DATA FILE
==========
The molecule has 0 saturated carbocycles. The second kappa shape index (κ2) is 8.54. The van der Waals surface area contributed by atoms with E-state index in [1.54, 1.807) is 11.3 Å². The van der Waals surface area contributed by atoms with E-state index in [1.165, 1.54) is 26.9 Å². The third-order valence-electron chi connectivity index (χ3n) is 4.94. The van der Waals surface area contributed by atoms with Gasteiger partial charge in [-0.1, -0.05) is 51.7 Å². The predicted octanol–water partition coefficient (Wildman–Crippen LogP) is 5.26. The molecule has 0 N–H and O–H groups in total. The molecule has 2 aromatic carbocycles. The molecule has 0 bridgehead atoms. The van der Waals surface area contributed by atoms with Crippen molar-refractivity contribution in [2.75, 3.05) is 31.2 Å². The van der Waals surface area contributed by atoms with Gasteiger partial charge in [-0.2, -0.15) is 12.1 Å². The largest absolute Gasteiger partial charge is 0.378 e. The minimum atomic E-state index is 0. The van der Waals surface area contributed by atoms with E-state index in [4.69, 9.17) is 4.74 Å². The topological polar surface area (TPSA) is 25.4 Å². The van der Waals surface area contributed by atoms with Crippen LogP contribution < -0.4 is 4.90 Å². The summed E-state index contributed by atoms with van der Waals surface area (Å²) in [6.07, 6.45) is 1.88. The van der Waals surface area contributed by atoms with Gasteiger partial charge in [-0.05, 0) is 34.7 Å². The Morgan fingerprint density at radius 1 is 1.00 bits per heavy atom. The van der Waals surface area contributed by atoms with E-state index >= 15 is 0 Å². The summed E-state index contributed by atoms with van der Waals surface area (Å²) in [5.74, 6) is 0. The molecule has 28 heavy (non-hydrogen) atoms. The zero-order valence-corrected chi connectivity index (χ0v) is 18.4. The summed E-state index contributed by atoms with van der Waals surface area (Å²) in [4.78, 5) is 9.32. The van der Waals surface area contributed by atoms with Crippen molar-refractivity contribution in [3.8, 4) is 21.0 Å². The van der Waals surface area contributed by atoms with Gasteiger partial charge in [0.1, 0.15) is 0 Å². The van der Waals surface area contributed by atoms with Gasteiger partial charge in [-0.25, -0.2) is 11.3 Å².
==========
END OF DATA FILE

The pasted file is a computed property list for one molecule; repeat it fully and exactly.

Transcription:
The molecule has 0 saturated carbocycles. The second kappa shape index (κ2) is 8.54. The van der Waals surface area contributed by atoms with E-state index in [1.54, 1.807) is 11.3 Å². The van der Waals surface area contributed by atoms with E-state index in [1.165, 1.54) is 26.9 Å². The third-order valence-electron chi connectivity index (χ3n) is 4.94. The van der Waals surface area contributed by atoms with Gasteiger partial charge in [-0.1, -0.05) is 51.7 Å². The predicted octanol–water partition coefficient (Wildman–Crippen LogP) is 5.26. The molecule has 0 N–H and O–H groups in total. The molecule has 2 aromatic carbocycles. The molecule has 0 bridgehead atoms. The van der Waals surface area contributed by atoms with Crippen molar-refractivity contribution in [2.75, 3.05) is 31.2 Å². The van der Waals surface area contributed by atoms with Gasteiger partial charge in [-0.2, -0.15) is 12.1 Å². The largest absolute Gasteiger partial charge is 0.378 e. The minimum atomic E-state index is 0. The van der Waals surface area contributed by atoms with E-state index in [4.69, 9.17) is 4.74 Å². The topological polar surface area (TPSA) is 25.4 Å². The van der Waals surface area contributed by atoms with Crippen LogP contribution < -0.4 is 4.90 Å². The summed E-state index contributed by atoms with van der Waals surface area (Å²) in [6.07, 6.45) is 1.88. The van der Waals surface area contributed by atoms with Gasteiger partial charge in [-0.05, 0) is 34.7 Å². The Morgan fingerprint density at radius 1 is 1.00 bits per heavy atom. The van der Waals surface area contributed by atoms with E-state index >= 15 is 0 Å². The summed E-state index contributed by atoms with van der Waals surface area (Å²) in [5.74, 6) is 0. The molecule has 28 heavy (non-hydrogen) atoms. The zero-order valence-corrected chi connectivity index (χ0v) is 18.4. The summed E-state index contributed by atoms with van der Waals surface area (Å²) in [4.78, 5) is 9.32. The van der Waals surface area contributed by atoms with Crippen molar-refractivity contribution in [3.8, 4) is 21.0 Å². The van der Waals surface area contributed by atoms with Gasteiger partial charge in [0.1, 0.15) is 0 Å². The van der Waals surface area contributed by atoms with Gasteiger partial charge in [-0.25, -0.2) is 11.3 Å².